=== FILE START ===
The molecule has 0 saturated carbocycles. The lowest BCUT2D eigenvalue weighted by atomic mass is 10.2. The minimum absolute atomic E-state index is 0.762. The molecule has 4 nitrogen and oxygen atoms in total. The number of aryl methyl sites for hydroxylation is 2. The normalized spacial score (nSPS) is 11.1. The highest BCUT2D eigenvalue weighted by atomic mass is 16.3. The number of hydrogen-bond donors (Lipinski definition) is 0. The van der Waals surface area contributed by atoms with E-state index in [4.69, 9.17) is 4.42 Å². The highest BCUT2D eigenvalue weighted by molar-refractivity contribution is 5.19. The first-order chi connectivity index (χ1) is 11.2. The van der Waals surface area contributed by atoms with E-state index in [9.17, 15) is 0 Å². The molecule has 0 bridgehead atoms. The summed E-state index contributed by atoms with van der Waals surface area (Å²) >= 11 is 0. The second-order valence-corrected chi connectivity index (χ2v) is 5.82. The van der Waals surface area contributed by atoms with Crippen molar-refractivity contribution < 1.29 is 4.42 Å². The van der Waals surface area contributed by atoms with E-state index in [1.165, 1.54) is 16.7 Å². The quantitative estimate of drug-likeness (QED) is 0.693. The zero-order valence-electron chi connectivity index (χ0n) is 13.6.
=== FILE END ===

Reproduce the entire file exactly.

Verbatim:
The molecule has 0 saturated carbocycles. The lowest BCUT2D eigenvalue weighted by atomic mass is 10.2. The minimum absolute atomic E-state index is 0.762. The molecule has 4 nitrogen and oxygen atoms in total. The number of aryl methyl sites for hydroxylation is 2. The normalized spacial score (nSPS) is 11.1. The highest BCUT2D eigenvalue weighted by atomic mass is 16.3. The number of hydrogen-bond donors (Lipinski definition) is 0. The van der Waals surface area contributed by atoms with E-state index in [4.69, 9.17) is 4.42 Å². The highest BCUT2D eigenvalue weighted by molar-refractivity contribution is 5.19. The first-order chi connectivity index (χ1) is 11.2. The van der Waals surface area contributed by atoms with E-state index in [9.17, 15) is 0 Å². The molecule has 0 bridgehead atoms. The summed E-state index contributed by atoms with van der Waals surface area (Å²) >= 11 is 0. The second-order valence-corrected chi connectivity index (χ2v) is 5.82. The van der Waals surface area contributed by atoms with Crippen molar-refractivity contribution < 1.29 is 4.42 Å². The van der Waals surface area contributed by atoms with E-state index in [1.165, 1.54) is 16.7 Å². The quantitative estimate of drug-likeness (QED) is 0.693. The zero-order valence-electron chi connectivity index (χ0n) is 13.6.